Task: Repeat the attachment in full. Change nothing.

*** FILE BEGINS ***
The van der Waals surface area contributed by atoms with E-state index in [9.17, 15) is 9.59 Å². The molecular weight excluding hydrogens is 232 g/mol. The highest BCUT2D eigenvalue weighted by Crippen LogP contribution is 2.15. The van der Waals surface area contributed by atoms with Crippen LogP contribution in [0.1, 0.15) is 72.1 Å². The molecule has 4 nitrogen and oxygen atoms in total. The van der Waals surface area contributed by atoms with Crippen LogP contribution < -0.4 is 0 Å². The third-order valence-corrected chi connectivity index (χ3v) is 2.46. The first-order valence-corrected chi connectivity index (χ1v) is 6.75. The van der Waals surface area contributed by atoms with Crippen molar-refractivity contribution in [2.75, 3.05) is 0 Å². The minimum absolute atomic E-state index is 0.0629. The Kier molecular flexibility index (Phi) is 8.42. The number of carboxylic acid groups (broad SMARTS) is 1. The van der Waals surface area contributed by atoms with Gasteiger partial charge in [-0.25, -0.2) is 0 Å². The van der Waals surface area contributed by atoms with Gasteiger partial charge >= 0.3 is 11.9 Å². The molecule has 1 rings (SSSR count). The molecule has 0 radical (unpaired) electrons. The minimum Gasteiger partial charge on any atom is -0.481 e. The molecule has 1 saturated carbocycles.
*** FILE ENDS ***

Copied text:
The van der Waals surface area contributed by atoms with E-state index in [9.17, 15) is 9.59 Å². The molecular weight excluding hydrogens is 232 g/mol. The highest BCUT2D eigenvalue weighted by Crippen LogP contribution is 2.15. The van der Waals surface area contributed by atoms with Crippen LogP contribution in [0.1, 0.15) is 72.1 Å². The molecule has 4 nitrogen and oxygen atoms in total. The van der Waals surface area contributed by atoms with Crippen LogP contribution < -0.4 is 0 Å². The third-order valence-corrected chi connectivity index (χ3v) is 2.46. The first-order valence-corrected chi connectivity index (χ1v) is 6.75. The van der Waals surface area contributed by atoms with Crippen molar-refractivity contribution in [2.75, 3.05) is 0 Å². The minimum absolute atomic E-state index is 0.0629. The Kier molecular flexibility index (Phi) is 8.42. The number of carboxylic acid groups (broad SMARTS) is 1. The van der Waals surface area contributed by atoms with Gasteiger partial charge in [-0.25, -0.2) is 0 Å². The van der Waals surface area contributed by atoms with Gasteiger partial charge >= 0.3 is 11.9 Å². The molecule has 1 rings (SSSR count). The molecule has 0 radical (unpaired) electrons. The minimum Gasteiger partial charge on any atom is -0.481 e. The molecule has 1 saturated carbocycles.